Securing Access to Justice for Children
Civil courts are uniquely important to children as democratic citizens. Because children are restricted from many core forms of democratic participation, courts provide a rare forum for children to voice their perspectives and concerns, seek redress for harms, and vindicate their legal rights. Yet, courts also are uniquely inaccessible to many child litigants.
Several age-based procedural barriers restrict children’s access to the courts. Because these barriers impose substantial financial costs, they can operate as an absolute bar to claims by low and moderate-income children. Federal courts bear a special obligation to protect child litigants within civil litigation. Yet, rather than help children surmount procedural barriers, courts frequently dismiss children’s claims altogether, communicating implicitly, and sometimes explicitly, that children are better served by not pursuing justice.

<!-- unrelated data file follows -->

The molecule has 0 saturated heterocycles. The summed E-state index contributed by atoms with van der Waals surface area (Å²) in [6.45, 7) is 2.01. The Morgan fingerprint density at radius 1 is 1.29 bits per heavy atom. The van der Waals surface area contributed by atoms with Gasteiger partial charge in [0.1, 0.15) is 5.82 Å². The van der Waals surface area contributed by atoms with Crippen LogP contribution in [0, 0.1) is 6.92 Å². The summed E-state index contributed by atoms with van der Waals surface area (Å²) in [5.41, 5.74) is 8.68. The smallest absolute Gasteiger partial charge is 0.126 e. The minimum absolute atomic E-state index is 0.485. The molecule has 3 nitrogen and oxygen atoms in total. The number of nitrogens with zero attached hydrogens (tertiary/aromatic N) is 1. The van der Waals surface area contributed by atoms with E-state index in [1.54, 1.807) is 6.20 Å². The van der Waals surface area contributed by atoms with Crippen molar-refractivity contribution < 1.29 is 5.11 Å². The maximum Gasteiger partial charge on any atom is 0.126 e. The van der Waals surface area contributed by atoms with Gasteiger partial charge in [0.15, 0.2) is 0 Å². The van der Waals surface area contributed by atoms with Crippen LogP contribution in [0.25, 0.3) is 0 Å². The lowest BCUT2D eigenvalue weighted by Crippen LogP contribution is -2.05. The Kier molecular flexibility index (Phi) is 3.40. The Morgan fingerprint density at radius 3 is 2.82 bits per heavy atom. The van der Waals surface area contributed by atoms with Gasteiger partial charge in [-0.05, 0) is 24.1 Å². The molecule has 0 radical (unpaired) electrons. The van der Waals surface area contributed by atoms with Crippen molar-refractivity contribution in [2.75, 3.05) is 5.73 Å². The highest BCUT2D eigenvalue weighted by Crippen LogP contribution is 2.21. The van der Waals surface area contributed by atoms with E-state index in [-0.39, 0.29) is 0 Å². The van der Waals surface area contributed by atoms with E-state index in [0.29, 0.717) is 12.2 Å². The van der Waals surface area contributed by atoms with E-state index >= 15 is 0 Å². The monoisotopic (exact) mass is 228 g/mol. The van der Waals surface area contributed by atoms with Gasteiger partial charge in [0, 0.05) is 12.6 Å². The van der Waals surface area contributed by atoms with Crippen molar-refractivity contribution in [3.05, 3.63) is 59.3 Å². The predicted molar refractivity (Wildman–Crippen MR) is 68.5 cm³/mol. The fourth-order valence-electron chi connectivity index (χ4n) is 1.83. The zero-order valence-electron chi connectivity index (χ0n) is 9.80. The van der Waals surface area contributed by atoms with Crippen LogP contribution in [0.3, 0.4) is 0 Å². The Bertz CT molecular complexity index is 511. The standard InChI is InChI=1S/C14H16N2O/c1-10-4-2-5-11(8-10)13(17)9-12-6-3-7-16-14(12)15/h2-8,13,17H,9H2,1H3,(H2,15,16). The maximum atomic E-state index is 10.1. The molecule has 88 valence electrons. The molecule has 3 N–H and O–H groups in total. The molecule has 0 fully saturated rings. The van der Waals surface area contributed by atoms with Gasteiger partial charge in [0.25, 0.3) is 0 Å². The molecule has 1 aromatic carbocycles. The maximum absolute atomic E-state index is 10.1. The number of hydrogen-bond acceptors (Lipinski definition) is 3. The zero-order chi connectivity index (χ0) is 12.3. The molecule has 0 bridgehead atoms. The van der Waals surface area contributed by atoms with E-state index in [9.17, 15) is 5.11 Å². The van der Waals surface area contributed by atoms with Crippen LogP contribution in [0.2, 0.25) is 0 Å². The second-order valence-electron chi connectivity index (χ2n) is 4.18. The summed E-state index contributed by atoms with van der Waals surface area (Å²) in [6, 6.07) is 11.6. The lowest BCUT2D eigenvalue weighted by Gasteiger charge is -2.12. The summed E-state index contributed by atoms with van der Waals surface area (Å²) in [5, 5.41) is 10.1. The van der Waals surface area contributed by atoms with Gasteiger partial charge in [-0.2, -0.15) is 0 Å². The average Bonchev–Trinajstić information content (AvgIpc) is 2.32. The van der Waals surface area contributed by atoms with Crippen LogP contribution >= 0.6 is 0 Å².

This Article explores the special importance of court access for children themselves and for the democratic system. It examines the doctrinal and philosophical foundations of the procedural barriers that exclude children’s claims. And it proposes specific reforms to eliminate these barriers and facilitate access to civil justice for all children
Published in Harvard Civil Rights Civil Liberties Law Review, Issue 2, Fall 2022, pages 615-656.